The sacred sites in Makkah and Madinah that Hajj pilgrims have a chance to experience

Visitors climb Thawr Mountain overlooking Makkah. (Getty Images)
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Updated 18 June 2024
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The sacred sites in Makkah and Madinah that Hajj pilgrims have a chance to experience

  • The act of welcoming Muslim pilgrims throughout the ages has resulted in a distinct cultural identity and legacy
  • Visitors are urged to gain a deeper insight into the spiritual and historical significance of the two holy cities

JEDDAH: During the pilgrimages of Hajj and Umrah, devout Muslims seek out sites that deepen their understanding of Islam and its rich heritage.

The historical sites and archaeological museums in Makkah Al-Mukarramah and Madinah Al-Munawara offer a profound educational experience to millions of visitors from around the world who flock to the two holy cities each year.

After completing their religious rites, such as Umrah and Tawaf, and paying their respects at the Haram, pilgrims yearn to immerse themselves in the history of Makkah and Madinah.

With histories going back thousands of years, these cities are embodiments of the origins of Islamic culture, having welcomed pilgrims down the ages and developed a distinct cultural identity in the process of doing so.




The Hira Cultural District in Makkah is among the must-visit landmarks for pilgrims. (SPA)

To grasp the historical importance of these cities and gain a deeper insight into their religious significance, visitors are urged to venture beyond the well-known landmarks like Jannat Ul Mua’lla, the Cave of Hira in Jabal Al-Nour, Mount Arafat and Masjid-e-Ayesha.

Nestled beside the renowned Jabal Al-Nour, the Hira Cultural District offers a distinctive fusion of cultural, historical, and engaging encounters. Encompassing 67,000 square meters, this district offers pilgrims an immersive voyage through time, enabling them to forge a connection with the vibrant history of Makkah.

Near the Haram lies the historic site of Hudaibiyah, where Prophet Muhammad signed the crucial treaty of Hudaibiyah. A mosque now stands at the site, alongside a weathered structure of unknown origin.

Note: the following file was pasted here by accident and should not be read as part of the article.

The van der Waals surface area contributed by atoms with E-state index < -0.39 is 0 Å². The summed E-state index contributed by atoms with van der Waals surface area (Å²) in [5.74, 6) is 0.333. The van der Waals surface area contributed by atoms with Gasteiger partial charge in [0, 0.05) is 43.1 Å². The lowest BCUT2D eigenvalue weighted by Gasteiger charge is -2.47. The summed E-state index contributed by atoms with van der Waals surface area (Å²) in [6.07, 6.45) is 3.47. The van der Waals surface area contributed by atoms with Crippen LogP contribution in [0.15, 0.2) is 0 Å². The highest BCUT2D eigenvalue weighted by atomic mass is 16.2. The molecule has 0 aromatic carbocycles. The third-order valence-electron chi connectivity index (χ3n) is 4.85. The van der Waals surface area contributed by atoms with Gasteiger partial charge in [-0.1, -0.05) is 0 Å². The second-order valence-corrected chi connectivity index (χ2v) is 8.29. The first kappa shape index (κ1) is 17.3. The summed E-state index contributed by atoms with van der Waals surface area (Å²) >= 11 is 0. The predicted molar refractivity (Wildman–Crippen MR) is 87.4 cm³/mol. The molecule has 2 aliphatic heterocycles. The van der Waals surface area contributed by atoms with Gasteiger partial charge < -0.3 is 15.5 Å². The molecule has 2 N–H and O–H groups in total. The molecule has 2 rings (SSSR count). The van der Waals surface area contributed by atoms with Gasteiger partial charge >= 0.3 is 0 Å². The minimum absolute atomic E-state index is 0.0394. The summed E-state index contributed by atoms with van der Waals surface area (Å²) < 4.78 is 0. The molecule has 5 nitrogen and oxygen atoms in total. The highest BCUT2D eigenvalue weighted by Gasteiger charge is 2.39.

A mosque now stands in the historic site of Hudaibiyah, where Prophet Muhammad signed the crucial treaty of Hudaibiyah. (Supplied)

In 809, during a time of extreme water scarcity in Makkah, Queen Zubaida, the wife of Abbasid Caliph Harun Rashid, undertook a pilgrimage to the holy city. Witnessing the challenging conditions faced by pilgrims, she took immediate action by ordering the construction of the Zubaida Canal.

This canal, built more than a thousand years ago, has continued to supply water to pilgrims visiting Makkah ever since. 

Lastly, Mount Abu Qubais, where a miraculous event involving the moon occurred, serves as a reminder of divine intervention in Makkah’s scenery.

One of the must-visit attractions in Makkah is the Assalaamu Aleyka Ayyuhan Nabiyyu Museum, which educates visitors about the life of Prophet Muhammad through innovative displays and artifacts.

By providing glimpses into the type of dwelling he may have inhabited and showcasing clothing from his era, the museum offers a unique insight into his life, allowing guests to delve into the lives of his ancestors, wives, children, and descendants.




The Assalaamu Aleyka Ayyuhan Nabiyyu Museum in Makkah. (Supplied)

The collaborative effort of more than 150 scholars ensures the museum’s authenticity in religious, and archaeological details, creating a comprehensive and accurate portrayal of Prophet Muhammad’s life and legacy.

“I have been guiding pilgrims on deeply spiritual journeys for nearly 15 years, introducing them to the holy city’s lesser-known treasures,” Ahmed Khan, a private tour guide, told Arab News.

“Pilgrims are always thrilled and grateful when we visit sites where the legacy of Prophet Muhammad and the rich heritage of Islam resonate with each step.”

Another private tour guide, Aman Javaid, emphasized the importance of providing pilgrims with accurate information about the sites they visit.

“It’s crucial for me to ensure that I share all the correct details about these places,” he told Arab News. “Many pilgrims often mention the Cave of Hira, but I make it a point to take them to the Cave of Thawr as well.




The Thawr Cave, located in the Jabal Thawr mopuntain, is the place where Prophet Muhammad (PBUH) and his companion Abu Bakr hid from the Quraysh during the migration to Madinah. (Supplied)

“This revered site is where the Prophet Muhammad and his companion Abu Bakr sought refuge during their migration to Madinah. Sharing the story of how they escaped their enemies and found solace there always piques the pilgrims’ interest. I make sure I have comprehensive knowledge about these sacred sites.”

The Cave of Thawr underscores the importance of seeking refuge and divine guidance during adversity, marking a pivotal moment in Islamic history. Pilgrims honor the legacy of the prophet and Abu Bakr by offering prayers and paying their respects in this sacred place.